Having acknowledged that my reactions may not be entirely fair, because I was distracted, I would also argue that my distraction is at least part of the movie’s fault. I’m not sure that in a theater it would have grabbed me much more. Everything was fine, but nothing really stood out, in my mind, except the tragedy of the FDA’s mishandling and bureaucratic hindrances to people living. While this is a though provoking discussion point, it’s not movie by itself. Possibly such a message should be enough to grab my attention and it did to a degree, but as a movie, I never knew if it was accurate, I never cared about Ron enough, and I was never drawn into the problem in any sort of personal manner.
I don’t blame this on myself, but on the movie failing to accomplish what it desired to accomplish, which was to make me care. I already care about dying people for whatever cause. I am already frustrated and distressed by bureaucracies which allow such deaths to occur when they are preventable. I already grieve at the fallibility of doctors, the horror of disease, and the unhelpful hostility of some. This movie did nothing to enlighten, inspire, inform, or challenge these already present realities in my life.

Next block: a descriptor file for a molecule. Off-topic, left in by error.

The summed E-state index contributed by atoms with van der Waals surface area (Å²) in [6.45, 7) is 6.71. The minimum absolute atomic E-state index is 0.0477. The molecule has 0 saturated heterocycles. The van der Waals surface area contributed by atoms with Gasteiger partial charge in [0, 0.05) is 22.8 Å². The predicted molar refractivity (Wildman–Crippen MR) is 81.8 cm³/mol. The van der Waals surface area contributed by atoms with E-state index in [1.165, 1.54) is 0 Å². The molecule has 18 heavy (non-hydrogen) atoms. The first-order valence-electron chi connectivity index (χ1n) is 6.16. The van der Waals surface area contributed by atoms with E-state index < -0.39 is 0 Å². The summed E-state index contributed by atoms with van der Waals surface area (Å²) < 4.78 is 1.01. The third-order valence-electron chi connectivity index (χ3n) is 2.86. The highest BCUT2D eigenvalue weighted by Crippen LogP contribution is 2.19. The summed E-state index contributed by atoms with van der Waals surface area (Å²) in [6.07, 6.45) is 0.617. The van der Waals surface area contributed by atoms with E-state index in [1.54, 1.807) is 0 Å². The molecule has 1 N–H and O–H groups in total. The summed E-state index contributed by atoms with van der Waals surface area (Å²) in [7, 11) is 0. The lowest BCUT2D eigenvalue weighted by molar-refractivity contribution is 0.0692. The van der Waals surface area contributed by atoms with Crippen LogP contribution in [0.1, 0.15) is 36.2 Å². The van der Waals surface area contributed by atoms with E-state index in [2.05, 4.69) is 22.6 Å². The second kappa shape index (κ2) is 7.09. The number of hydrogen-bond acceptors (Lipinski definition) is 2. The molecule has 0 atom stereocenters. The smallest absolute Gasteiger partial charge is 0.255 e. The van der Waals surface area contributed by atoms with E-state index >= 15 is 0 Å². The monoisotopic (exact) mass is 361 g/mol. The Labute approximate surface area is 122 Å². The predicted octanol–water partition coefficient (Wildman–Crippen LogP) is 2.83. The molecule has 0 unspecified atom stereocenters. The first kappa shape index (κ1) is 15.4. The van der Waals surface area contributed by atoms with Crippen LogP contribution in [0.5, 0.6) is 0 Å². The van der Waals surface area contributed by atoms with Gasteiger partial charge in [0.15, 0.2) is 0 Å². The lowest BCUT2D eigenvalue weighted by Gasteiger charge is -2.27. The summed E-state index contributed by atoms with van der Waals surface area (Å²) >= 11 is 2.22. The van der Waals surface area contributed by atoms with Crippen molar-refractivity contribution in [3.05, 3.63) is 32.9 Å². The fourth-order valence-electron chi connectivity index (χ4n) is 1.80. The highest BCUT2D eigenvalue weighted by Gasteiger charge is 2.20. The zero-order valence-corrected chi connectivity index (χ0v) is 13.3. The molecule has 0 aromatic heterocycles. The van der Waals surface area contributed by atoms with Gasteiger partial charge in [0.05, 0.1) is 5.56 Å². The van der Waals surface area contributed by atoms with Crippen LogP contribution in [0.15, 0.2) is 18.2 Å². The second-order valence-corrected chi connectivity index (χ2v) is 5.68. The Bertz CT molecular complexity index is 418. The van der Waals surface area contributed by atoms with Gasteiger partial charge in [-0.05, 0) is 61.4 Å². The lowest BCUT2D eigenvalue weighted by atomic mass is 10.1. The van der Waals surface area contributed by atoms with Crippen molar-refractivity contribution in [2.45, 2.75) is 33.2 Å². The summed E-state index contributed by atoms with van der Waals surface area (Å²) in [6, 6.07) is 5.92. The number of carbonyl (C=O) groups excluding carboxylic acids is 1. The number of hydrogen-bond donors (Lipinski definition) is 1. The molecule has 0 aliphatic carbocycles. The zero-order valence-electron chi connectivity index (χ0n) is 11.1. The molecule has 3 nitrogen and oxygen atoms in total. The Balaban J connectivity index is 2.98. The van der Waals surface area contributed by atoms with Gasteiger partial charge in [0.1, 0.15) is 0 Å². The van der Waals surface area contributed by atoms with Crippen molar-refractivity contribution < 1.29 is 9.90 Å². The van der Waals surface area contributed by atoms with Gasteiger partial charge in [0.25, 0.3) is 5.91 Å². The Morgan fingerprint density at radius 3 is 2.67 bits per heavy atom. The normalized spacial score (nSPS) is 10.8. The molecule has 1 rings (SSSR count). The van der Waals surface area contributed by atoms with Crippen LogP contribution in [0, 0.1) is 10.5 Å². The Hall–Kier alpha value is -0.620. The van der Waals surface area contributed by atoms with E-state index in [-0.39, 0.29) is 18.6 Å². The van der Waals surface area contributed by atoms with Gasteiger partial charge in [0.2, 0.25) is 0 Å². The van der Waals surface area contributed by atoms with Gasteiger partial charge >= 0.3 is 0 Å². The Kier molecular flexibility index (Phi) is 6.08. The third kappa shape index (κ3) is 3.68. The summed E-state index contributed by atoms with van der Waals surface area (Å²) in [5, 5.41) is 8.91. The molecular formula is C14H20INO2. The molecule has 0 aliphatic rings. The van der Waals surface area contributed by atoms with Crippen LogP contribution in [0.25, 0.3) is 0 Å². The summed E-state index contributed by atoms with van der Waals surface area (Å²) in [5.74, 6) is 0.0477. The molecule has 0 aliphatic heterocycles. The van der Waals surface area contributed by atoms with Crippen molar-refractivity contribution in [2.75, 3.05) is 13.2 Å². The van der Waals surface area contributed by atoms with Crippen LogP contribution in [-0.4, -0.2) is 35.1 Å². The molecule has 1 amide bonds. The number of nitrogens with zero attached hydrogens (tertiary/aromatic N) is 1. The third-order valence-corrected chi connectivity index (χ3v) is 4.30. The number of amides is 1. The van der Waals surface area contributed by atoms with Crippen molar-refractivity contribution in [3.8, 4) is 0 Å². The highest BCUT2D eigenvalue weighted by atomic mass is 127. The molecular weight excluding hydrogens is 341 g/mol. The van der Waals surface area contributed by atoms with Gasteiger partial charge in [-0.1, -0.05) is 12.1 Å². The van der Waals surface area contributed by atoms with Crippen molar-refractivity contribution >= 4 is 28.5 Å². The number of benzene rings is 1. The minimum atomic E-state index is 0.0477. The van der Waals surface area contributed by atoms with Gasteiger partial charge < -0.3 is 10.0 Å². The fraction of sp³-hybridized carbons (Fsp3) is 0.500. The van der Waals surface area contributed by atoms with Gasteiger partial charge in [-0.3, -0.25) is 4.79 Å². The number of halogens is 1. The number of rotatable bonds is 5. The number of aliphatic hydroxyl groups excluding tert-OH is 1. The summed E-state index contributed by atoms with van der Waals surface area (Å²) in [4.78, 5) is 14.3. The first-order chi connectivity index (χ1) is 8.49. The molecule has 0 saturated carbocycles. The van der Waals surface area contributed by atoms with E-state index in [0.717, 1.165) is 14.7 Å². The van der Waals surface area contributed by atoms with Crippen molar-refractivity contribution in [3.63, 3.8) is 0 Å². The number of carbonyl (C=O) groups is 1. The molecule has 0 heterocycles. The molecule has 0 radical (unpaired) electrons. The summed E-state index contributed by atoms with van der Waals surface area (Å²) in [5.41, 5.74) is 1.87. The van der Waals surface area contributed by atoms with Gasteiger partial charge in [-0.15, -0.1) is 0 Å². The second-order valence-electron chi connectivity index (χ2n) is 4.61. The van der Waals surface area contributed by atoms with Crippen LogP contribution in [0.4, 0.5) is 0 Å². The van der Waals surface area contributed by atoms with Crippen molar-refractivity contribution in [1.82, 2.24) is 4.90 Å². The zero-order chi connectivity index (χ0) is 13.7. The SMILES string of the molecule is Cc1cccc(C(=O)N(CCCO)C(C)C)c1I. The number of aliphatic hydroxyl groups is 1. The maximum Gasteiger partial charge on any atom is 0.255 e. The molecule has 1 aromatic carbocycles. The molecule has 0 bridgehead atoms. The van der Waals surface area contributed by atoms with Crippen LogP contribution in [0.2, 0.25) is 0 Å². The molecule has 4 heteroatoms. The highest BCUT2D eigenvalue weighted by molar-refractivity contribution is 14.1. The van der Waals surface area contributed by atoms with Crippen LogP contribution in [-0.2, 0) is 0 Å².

My Seven Themes thoughts so far.
Fellowship is a big theme. The title hints at it, and the true club is comprised not of the members (whom we rarely see–more of them might have helped the movie in fact.) but of the lawyer, nurse, brother, and others who help him.
Redemption ought to be a big part of this movie, but it never quite flourished as I would have liked.
Alternate worlds is pretty clear in a number of interesting ways. America, under the FDA and the rest of the world which is not. Those with Aids and those without. Those in the club and those not.
Christ figure is pretty obviously Ron, no matter how you look at the rest of the movie. He moves between all worlds. He is the initiator for everything. I suppose that’s the biggest change in him is one from passivity to activity. That’s a promising angle to explore if I want to insist on redemption 🙂
Resurrection is present I suppose in the man doomed to thirty days living many years. Hope that’s not a spoiler….
Suybstitutionary love is, again a missing component mostly. I’m finding a lot of these movies would benefit from a little Substitutionary love. It is here a bit more than some of the other movies, but still deemphasized a great deal.
Current Ranking in my mind.
Dallas Buyers Club